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Bug at Wolfram|Alpha (Solve the indefinite integral, steps not available)

Posted 11 years ago
Hello. It's my first post here emoticon And this post is about the bug.
I sat and solved some tasks for my friend. I'm checking my answers only using Wolfram Mathematica and Wolfram|Alpha, but at that moment I saw very big answer for my task - "Solve the indefinite integral". Okay... May be it's true. Let's check the "step-by-step" solution. And Wolfram|Alpha said: "step-by-step solution unavailable". Why? Okay, how I can check answer? Okay, asked Wolfram|Alpha solve me the definite integral and only after that I checked my answer. I don't understand why "step-by-step solution unavailable" and why the answer is very hard for understanding at Wolfram|Alpha for this integral.

This post has links to the answer of Wolfram|Alpha and to my answer.
POSTED BY: Vitalii Barash
8 Replies
Posted 11 years ago
It is possible that the powerful, and thus extremely complicated, methods that Mathematica uses to solve some problems do not really have any simple easily understood steps that would be what a human would use to solve the problem.

To gain some confidence in the answer you might differentiate and simplify and see if you get the original back.

That gives me a little more confidence that it might be correct.

If you are looking for your simpler form then I am guessing that you are assuming that -1<x<1. If I let WolframAlpha know what you are assuming then I get

which is the same as yours. What would happen with your manual solution if x were not in that range you are assuming?

Just a helpful hint for the future, telling the Wolfram folks they have a bug, right or wrong, usually ticks them off.
Long long ago I tried to offer my own cash as prizes for anyone who could find a bug in my stuff. Management blocked that.
POSTED BY: Bill Simpson
Posted 11 years ago

I'll look into getting this fixed for you. In the mean time, you can see the steps by writing your integral as int x^2/((1-x^2)^(3/2)) dx, rather than int x^2/((1-x^2)^3)^(1/2) dx

The problem is (z^3)^(1/2) is not always equal to z^(3/2). To see a step-by-step solution why, check out

However, if we assume z >= 0, then (z^3)^(1/2) = z^(3/2).
POSTED BY: Greg Hurst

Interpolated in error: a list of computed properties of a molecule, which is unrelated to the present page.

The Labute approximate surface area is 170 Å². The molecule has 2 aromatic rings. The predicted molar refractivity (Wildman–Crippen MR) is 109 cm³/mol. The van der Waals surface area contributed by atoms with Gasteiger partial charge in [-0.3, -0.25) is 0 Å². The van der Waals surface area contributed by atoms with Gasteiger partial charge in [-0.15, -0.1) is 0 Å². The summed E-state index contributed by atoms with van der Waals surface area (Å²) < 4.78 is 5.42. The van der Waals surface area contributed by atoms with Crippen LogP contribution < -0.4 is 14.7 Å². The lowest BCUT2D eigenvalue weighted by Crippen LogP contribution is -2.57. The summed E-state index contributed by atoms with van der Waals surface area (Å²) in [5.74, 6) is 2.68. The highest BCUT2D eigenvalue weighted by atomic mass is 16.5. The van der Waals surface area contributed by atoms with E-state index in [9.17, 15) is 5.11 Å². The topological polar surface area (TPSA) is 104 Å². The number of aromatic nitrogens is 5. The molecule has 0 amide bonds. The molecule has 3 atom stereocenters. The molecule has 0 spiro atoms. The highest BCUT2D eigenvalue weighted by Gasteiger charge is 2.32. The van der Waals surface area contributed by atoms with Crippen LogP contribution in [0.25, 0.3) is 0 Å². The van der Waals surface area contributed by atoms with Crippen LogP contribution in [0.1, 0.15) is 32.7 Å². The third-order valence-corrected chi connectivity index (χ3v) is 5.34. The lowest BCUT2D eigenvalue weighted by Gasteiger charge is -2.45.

Posted 11 years ago
In the early days of Mathematica, we preferred the term "unexpected behaviour."
This leaves the door open.   ;-)
POSTED BY: David Keith
Posted 11 years ago
I remember a review, probably in the late '80s or very early '90s, maybe in American Math Monthly, where there was a sentence to the effect that putting Microsoft Windows and Mathematica together was trying to get the world's two least cooperative programs to play well together. Unfortunately I can't get an online article archive that goes back that far and I can't find the right words to help Google find it for me. The original sentence was much better than my fumbling attempt at recall. If anyone can find a reference to that sentence I'd love to see it again.

Every team has a culture and that has effects far beyond what you can imagine, so choose yours carefully.
POSTED BY: Bill Simpson
Why do you call it a bug?
POSTED BY: Sander Huisman
The bug... I mean the "step-by-step" solution is unavailable. It's a bug, because if the task solved, the system did some steps to solve it.
About form... Of course it's not the bug. Thanks, Bill Simpson. He wrote very good answer for me, I appreciate it.
POSTED BY: Vitalii Barash
I was able to get both Mathematica 7.0.1 and Wolfram Alpha to give the hand-calculated answer by introducing an assumption that 0 < x < 1. My instruction for both was Simplify[Integrate[ x^2/Sqrt[(1 - x^2)^3], x], 0 < x < 1] 
POSTED BY: Isaac Abraham
Lack of a feature is not a bug.
POSTED BY: Bruce Miller
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